A book I am so glad to learn about through you. Like Kristen, I’m intrigued to learn your other two top choices.

  4. samuel says:

    I would predict that the other two are The good, the bad and the barbie and Sugar changed the world.

  5. Kiera says:

    I’ve got this on hold and can’t wait. Last year, our kids mock newbery group picked SLOB as their winner. I loved SLOB, and though this sounds like a different animal, I’m very intrigued.

  6. Wendy says:

    BIG spoilers here! Please don’t read if you haven’t finished the book!

    In the “Shortlist Announced” post, several people mentioned being uncomfortable with the treatment of mental illness in this book, wondering if it was overtrivialized. I’m more-or-less a “professional in the field” as a registered nurse (though I don’t work solely with psychiatric patients) and did not find it offensive or trivial; nor did I find it too dark in comparison with the book’s tone, as someone else suggested. I have found psychiatric hospitals and wings to be full of laughter at times; often gallows humor, sure, but staff and patients just have to laugh or no one could cope. The treatment plan vaguely outlined in the book is the opposite to conventional treatment (it’s usually standard practice that you don’t feed into a delusional person’s delusions), but not unheard of, and of course it’s the whole point that the Snoring-by-the-Sea hospital is unconventional. And in the few pages where the book does talk explicitly about mental illness, I thought it touched upon a few tragic and very real truths (such as when Casper doesn’t want to tell anyone because that would make it real).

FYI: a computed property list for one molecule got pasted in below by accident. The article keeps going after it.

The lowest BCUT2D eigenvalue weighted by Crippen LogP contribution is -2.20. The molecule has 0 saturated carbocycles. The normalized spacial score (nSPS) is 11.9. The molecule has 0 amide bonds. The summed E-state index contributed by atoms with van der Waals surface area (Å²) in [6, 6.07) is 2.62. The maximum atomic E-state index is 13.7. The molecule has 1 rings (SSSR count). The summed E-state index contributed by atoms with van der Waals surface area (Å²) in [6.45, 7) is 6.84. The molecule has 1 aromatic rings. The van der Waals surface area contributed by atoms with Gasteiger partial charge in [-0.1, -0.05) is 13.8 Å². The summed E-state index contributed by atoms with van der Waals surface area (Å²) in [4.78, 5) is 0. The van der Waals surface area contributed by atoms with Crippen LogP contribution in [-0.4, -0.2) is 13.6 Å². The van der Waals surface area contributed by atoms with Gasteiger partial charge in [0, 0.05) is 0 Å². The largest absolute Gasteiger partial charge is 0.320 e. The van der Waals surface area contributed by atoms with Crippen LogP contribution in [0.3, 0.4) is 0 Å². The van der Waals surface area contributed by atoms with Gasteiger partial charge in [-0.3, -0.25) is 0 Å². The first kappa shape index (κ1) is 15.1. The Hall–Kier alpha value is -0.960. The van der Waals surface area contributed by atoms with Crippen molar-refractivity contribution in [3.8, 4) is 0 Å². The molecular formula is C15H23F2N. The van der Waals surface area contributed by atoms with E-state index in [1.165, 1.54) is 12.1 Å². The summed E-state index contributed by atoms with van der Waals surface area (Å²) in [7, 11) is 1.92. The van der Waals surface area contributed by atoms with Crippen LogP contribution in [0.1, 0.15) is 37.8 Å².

I think the book gives the reader just enough to keep him/her thinking after the story is done–wondering what might happen next, what it would be like to know this about your mother, and how things are going to be between the kids and their father.

  7. Jonathan Hunt says:

    The treatment of mental illness at the very end of the book did not bother me. Yes, it was unconventional, but the whole book was unconventional. I didn’t read it as strictly realistic fiction because it always had slight hints of absurdity.